By Ahmed Adamu
A few days ago, I was interviewed at Vision FM (Katsina) during the popular live programme “Babban Magana”, and we discussed the new Central Bank Nigeria (CBN) policy on Foreign Currency Exchange. I feel compelled to share my thoughts and shed more light on the issues.
We have seen series of policies and interventions by the central bank since the beginning of the economic crisis in Nigeria, but there is no significant change and stability in the foreign exchange market yet. Sometimes, short term positive impacts are noticed, but they are not sustained. Then, I ask, would this new policy of increasing supply of dollar make any difference in the long term?
Just like before when dollar was subsidised and made available, this time around too, the increased supply will stimulate some latent demand for dollar and therefore not make any difference, as the increased supply of dollar will be surpassed by additional demand for dollar. Some Nigerians would have ordinarily travelled abroad for shopping, holiday, luxury, healthcare or education, but they will not when dollar is not available, but when it is available, they will. So, additional supply will always create additional demand. So, this will mean the equilibrium value of Naira will shift to an upper position, leading to a weaker Naira despite the increase in dollar supply eventually.
That is why many of the CBN policies do not achieve its objectives, and it is not surprising if this new policy of additional dollar supply to all commercial banks and creating new dollar exchange outlets will not have positive effects too in the long run.
When dealing with a country like Nigeria, CBN’s policies cannot work without new strategies that will manage foreign currency demand, because the Nigerian demand for foreign currency is unlimited and its supply is limited. No matter how much dollar is made available, it always has its limit, and the demand will always catch up with it. Foreign currency demand management must therefore complement any forex policy.
Nigerians’ appetite for foreign products, and poor local infrastructure especially in health and education sector will never allow for stability of the Naira. So, instead of subsiding the rich and middle class to meet their demand for foreign luxury, health and educational trips, the cost can be channelled towards improving infrastructure that can meet those demand locally not for the middle class alone but for the lower classes too. The government should let the Naira determine its value, but curb the demand for foreign currency.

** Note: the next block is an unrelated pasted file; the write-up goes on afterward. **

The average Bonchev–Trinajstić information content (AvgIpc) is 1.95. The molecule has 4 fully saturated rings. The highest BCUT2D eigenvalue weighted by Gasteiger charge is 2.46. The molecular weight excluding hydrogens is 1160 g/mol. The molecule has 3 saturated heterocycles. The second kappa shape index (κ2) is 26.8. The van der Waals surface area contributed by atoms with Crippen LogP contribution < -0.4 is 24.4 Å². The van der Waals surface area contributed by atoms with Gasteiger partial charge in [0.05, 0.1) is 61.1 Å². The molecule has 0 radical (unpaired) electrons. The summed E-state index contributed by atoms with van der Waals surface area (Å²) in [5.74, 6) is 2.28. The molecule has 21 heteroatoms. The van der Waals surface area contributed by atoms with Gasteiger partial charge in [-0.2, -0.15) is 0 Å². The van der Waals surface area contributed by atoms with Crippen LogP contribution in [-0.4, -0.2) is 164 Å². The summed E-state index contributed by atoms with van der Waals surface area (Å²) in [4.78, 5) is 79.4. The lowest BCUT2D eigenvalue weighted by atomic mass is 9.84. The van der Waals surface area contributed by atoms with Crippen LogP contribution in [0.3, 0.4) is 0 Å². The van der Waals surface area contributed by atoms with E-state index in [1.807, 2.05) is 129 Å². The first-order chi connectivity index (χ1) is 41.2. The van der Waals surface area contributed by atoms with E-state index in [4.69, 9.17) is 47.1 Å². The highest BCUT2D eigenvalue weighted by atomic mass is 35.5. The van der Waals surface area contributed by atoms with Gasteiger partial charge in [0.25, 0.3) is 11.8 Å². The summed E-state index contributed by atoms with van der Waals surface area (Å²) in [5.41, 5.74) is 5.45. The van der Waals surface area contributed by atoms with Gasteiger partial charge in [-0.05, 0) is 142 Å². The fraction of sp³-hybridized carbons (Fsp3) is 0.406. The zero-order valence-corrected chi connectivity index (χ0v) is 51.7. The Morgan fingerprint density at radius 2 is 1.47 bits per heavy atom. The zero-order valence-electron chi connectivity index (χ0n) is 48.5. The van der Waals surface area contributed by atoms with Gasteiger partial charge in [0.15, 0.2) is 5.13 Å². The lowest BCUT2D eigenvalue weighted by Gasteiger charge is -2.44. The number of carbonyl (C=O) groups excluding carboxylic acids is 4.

No amount of dollar supply will meet Nigerians explicit and latent demand for dollar, so the only possible measure is the control of its demand. The best strategy is to identify the major causes of demand for foreign currencies and set targets and strategy for reducing them to the lowest possible level.
Like in my previous article (X-raying the current Nigeria’s Economic Challenges: Prospects & Solutions), I listed the major imported products that needed to be tracked and their consumption reduced. They include imported refined petroleum, vehicles, electronic equipment, machines and engines, healthcare, education, consumables and cloths.
Therefore, this currency instability can be a blessing, because it will compel us to produce and rely on our local products if we strategize well. The campaign for local products patronage especially in healthcare, education, tourism and other consumables should be emphasised.
The government should not put a ban on any importation of any product. The best way to ban importation of a product is to create a competitive alternative for it locally. Creation of these best alternatives is the only solution, so that Nigeria can prosper without foreign currency influence. And this is what can make Naira an international currency, because by then other countries will start importing Nigerian products.
Apart from instilling unyielding patriotism, basic infrastructures like stable electricity, railways, healthcare and education must be adequately provided to curb importation. I once suggested a five-year suspension of government sponsored scholarships abroad, and use the savings to build a world class standard university locally that will not only meet Nigerians demand for high quality education, but those of foreigners.
Generally, changing the people’s culture and improving local capacity is the way to go, because, the problem with the Naira is not the Naira itself but the people that spend the Naira and the weak economy.